But then, because the comet will be rapidly approaching its closest point to Earth, its viewing aspect will also change rapidly.

During the middle part of May, the comet will make the transition from a morning to an evening object. On May 19, it will be closest to Earth, just under 25 million miles (40 million kilometers) away.

Located in the winding constellation of Eridanus the River, Comet LINEAR will be well-placed in the southwest sky right after sunset, perhaps appearing as bright as zero magnitude.

In the following days as the comet recedes from the Earth, it should fade quickly, dropping to third magnitude by the end of May and fifth magnitude by mid-June.

In the final days of May and at the very beginning of June, there is a possibility that observers in the Northern Hemisphere will again have a chance to sight Comet LINEAR, very low near the southwest horizon as darkness falls. But unless the comet ends up brighter than is expected now, it won’t be as easy task.

Comet NEAT
Also known as C/2001 Q4, Comet NEAT has been a solely a Southern Hemisphere object since its discovery in August 2001.

Currently it resides in the far-southern constellation of Tucana the Toucan, and shines at sixth magnitude. For those at far-southerly latitudes, this comet will be available as both a morning and evening object through late April, appearing in the south-southwest sky for a few hours after sundown, then reappearing above the southeast horizon a few hours before sunrise.

As it approaches both the sun and Earth, the comet should brighten accordingly, perhaps reaching third magnitude by mid-April. But its availability to early-morning viewers will also be diminishing rapidly as it gets progressively lower in the south-southeast sky and rises closer to sunrise.

Image: NEAT location / Starry Night
A sky chart shows where Comet NEAT could be seen during mid-May. Click on the image to see a larger chart.
Conversely, at the same time, Comet NEAT will be getting noticeably higher and more favorably placed for evening visibility. As the comet starts moving swiftly northward, two things will happen by the end of April: It will finally relinquish its morning visibility, and it will begin to become accessible as an evening object for those in the Northern Hemisphere.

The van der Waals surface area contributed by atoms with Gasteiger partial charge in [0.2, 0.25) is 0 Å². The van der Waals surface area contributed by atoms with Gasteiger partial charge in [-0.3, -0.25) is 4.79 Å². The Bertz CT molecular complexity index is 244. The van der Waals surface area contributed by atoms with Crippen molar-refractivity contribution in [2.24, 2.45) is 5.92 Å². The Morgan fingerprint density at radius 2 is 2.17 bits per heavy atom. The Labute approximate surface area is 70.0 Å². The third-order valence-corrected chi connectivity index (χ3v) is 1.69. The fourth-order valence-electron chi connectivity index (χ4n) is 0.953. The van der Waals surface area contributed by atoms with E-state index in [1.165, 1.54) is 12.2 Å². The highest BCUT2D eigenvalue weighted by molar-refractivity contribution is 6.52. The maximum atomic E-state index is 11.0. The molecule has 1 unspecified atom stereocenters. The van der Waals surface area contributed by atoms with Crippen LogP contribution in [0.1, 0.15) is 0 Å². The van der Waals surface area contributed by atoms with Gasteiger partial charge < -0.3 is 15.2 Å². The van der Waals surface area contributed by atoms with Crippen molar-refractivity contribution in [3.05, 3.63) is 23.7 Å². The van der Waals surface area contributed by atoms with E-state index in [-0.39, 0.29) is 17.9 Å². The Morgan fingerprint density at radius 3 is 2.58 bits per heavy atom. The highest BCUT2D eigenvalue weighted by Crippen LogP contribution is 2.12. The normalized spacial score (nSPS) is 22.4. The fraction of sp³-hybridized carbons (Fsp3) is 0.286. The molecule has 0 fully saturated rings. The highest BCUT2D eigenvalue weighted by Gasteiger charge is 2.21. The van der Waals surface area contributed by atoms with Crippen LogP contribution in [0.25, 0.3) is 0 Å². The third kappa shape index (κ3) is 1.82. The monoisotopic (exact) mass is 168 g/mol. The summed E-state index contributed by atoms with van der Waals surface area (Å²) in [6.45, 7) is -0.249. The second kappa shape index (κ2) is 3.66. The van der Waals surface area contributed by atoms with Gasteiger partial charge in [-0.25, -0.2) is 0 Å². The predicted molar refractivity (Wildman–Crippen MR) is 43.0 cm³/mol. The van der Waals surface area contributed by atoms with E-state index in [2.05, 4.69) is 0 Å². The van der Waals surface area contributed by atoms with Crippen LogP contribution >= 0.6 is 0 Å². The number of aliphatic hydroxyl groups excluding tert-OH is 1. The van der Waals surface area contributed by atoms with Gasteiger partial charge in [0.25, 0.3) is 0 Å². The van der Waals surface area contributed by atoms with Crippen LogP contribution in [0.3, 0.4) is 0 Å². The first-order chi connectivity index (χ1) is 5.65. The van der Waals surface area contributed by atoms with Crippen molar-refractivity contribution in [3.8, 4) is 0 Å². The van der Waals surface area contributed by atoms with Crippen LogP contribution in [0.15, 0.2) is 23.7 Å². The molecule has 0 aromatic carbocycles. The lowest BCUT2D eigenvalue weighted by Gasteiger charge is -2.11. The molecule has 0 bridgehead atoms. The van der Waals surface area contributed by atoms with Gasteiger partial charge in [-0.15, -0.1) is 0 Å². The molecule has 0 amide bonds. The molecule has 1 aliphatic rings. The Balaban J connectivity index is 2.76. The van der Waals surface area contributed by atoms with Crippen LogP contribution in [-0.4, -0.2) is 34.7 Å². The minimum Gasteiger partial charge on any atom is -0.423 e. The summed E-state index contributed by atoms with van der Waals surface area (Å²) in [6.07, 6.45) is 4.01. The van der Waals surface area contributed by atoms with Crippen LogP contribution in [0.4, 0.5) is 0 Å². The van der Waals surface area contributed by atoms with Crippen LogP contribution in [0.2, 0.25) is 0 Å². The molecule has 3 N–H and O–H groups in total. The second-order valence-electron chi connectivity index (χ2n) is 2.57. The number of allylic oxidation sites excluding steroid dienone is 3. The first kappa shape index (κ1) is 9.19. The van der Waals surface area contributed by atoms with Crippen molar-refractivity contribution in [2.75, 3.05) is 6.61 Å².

During the first week of May, most northern observers will anxiously be awaiting darkness to fall, straining for clear, unobstructed views toward the southwest horizon for their first sighting of Comet NEAT. Probably the first good opportunity for most will come on the evening of May 5, approximately an hour after sunset. Look low in the southwest for blue-white Sirius the Dog Star, the brightest star in the night sky. Comet NEAT should be hovering about 10 degrees to the left of Sirius (your clinched fist, held at arm’s length, is roughly equal to 10 degrees).

The comet will be passing closest to Earth on the following evening, just under 30 million miles (48 million kilometers) away. In the nights that follow, Comet NEAT — perhaps as bright as first or second magnitude — will be getting progressively higher up in the southwest sky and correspondingly easier to see.

On May 13, a line drawn from Castor to Pollux (in Gemini) and extended out three times the distance between these two stars will bring you to Comet NEAT.

On May 15, the comet will reach its closest point to the sun, just over 89 million miles (142 million kilometers) away. It should then fade rapidly from view as it moves away from both sun and Earth, moving into Ursa Major by month’s end.

A final note of caution
Both of these comets appear capable of reaching first magnitude. That’s the good news. The bad news is that both are apparently making their very first approach to the vicinity of the sun, and history has shown that most "first-timers" usually fall far short of brightness expectations and instead end up appearing faint and unimpressive.

Since all new comets are notoriously unpredictable, we can only guess just how bright LINEAR and NEAT will get, and how long their respective tails will be. We’re just going to have to wait and see. Night Sky Friday will keep you posted on their development in the coming weeks. Stay tuned!